This kind of pressure can be more swaying than any other form of pressure existing. It was one of the reasons but I had finally changed my mind and decided to smoke some grass. Plus, the factor that there was no real pressures from the higher commanding forces. They sort of had an attitude, which was do your job and there was no problems. War and Viet Nam all made sense in this attitude.
While talking to some of the guys that smoked grass, I found that many of them were college graduates. They were very well spoken and educated, plus they read a lot. They further enhanced confidence and a sort of trust, that was not in other guys. There was that group that played cards and drank like the images Hollywood projects. You could only get a image answer from these guys.It seemed these people could notanswer myquestions. It seemed they also did little laughing and just played cards on a routine basis. The others friendsor guys were into doing their thing and hiding. This group of college grads were on a higher wave length. I went to college but dropped out. They seem to know me in a strange way, but I didn't know them really.
All off this like the pimple ready to burst, readied me for my experience with grass. How when and where were still the final step. Then in the back of my deep mind, I questioned smoking. Childhood fears and the stigma associated with drugs. Then the isolation and pressures reinforced me into smoking. It boiled down for me that as soon as the moment, I would jump on the opportunity. There was that bondage that the real grass heads had that lured me onward.
Within myself Viet Nam was a real monster that was eating into me. In the short time of being in country, I had seen the changes in myself. For one war was not like the television movies you watched and John Waynewon the wars alone. There was too much horror associated with the experience. Here was the state of the devils play-ground with his darkest soul exposed. Misery and pain were the dominating forces. Mental anguish and dreams and thoughts at moments. Yes, it was all present in Viet Nam. The inroads of change and alteration of myself was going to be here. My young age made me wide open like a sponge to all around, with older guys a little more stable. If I was older, I might have been better off, but this was me now. It came down to all of us just being young guys, caught in something bigger than we, all combined. Still though we remained a part of the war machine.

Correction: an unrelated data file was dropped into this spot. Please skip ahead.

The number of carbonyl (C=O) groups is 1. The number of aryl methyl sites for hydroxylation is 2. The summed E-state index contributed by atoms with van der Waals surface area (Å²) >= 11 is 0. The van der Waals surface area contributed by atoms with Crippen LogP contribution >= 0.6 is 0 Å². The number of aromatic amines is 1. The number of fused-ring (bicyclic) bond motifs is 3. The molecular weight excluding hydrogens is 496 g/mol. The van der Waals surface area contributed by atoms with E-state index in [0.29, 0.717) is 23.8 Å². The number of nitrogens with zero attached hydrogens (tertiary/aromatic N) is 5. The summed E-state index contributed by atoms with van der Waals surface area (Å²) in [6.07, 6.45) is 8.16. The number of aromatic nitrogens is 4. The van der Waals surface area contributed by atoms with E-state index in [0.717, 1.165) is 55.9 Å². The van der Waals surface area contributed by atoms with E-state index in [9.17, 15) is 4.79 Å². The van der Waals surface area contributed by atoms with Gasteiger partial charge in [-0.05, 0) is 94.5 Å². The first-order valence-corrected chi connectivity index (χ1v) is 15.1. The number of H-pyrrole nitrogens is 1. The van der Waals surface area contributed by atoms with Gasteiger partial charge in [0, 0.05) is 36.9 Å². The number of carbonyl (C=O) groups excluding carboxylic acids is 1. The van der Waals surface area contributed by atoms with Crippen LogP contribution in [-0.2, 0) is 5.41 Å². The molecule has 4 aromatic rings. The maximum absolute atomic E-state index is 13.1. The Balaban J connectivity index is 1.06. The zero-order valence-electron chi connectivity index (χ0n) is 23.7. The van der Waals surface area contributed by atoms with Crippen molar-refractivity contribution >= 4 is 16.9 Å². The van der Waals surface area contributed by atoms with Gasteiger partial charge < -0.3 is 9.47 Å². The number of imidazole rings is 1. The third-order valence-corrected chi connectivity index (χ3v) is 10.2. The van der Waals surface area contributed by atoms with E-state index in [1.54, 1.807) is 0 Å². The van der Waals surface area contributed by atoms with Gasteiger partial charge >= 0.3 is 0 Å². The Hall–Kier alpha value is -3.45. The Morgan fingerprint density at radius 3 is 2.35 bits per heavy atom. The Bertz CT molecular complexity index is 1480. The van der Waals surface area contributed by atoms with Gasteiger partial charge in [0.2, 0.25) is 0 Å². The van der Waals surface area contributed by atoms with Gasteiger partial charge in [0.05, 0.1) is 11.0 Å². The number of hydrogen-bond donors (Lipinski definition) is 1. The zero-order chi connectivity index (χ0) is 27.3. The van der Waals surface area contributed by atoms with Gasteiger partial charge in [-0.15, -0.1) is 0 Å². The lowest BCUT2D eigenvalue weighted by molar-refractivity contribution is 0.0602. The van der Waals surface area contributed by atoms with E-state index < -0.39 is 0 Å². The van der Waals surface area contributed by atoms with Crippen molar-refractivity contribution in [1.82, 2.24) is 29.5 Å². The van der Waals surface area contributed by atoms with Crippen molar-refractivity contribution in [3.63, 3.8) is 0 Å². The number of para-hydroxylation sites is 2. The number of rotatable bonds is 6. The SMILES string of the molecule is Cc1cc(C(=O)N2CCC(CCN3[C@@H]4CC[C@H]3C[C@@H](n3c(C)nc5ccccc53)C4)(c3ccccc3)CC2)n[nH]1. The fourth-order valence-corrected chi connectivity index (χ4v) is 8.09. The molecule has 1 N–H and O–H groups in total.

The day had finally arrived when I was going to try some grass. It was a hot day and the sun seem to be beating down on each one in its way. The temp. was well over the hundred degree mark. On days like this, with free time you went down to the river and cooled off in the water or just it breeze. We gathered our things after the lunch hour. It was about one in the afternoon. The other guys in the company were doing their things and duty. For others it was dreaming of leaving Viet Nam, and other thoughts. Going over their short calendar of time left in company. Hoping they missed a day, but many had it down to hours and even seconds.
With our gear in hand, which was the army air mattress, issued for sleeping on the ground. We used them to float in the river. There was a dirt road that led down to the river edge. This area was used also to was trucks and jeeps. The path road had gullies in it from the monsoon rains and truck tires.
As our journey began there was an anxiety growing in my self. It is that fear all experience atthe thoughts of a coming event. While we were walking, I told the guys that I was going to try some grass. It was a funny reaction that was presented to me, but that was that. There were no jubilation or cheers. It was like a confidence that was presented to me. It put on an added piece of security. It was really just me and this other person that were going to the river. He was a biker and a member of one of the local gangs. He came from California, and had come into the company with me off the plane from Quin NHON. We bunked together in the same cubical and we knew each other a lot, though he was a loner by nature.
It was a short walk to the river, less than a quarter mile. The heat was hot and our feet shuffled in that now new way of walking in Viet Nam. Conserving energy with each step. The anxiety was still there, with each step. There was almost a slight quiver to my person. This I tried to mask and forget with non-sense talking. We stopped and inflated our rubber air-mattress. It was of army issue, which meant it was pale olive army green. In the corner was the logo of its number and other vital statistics.
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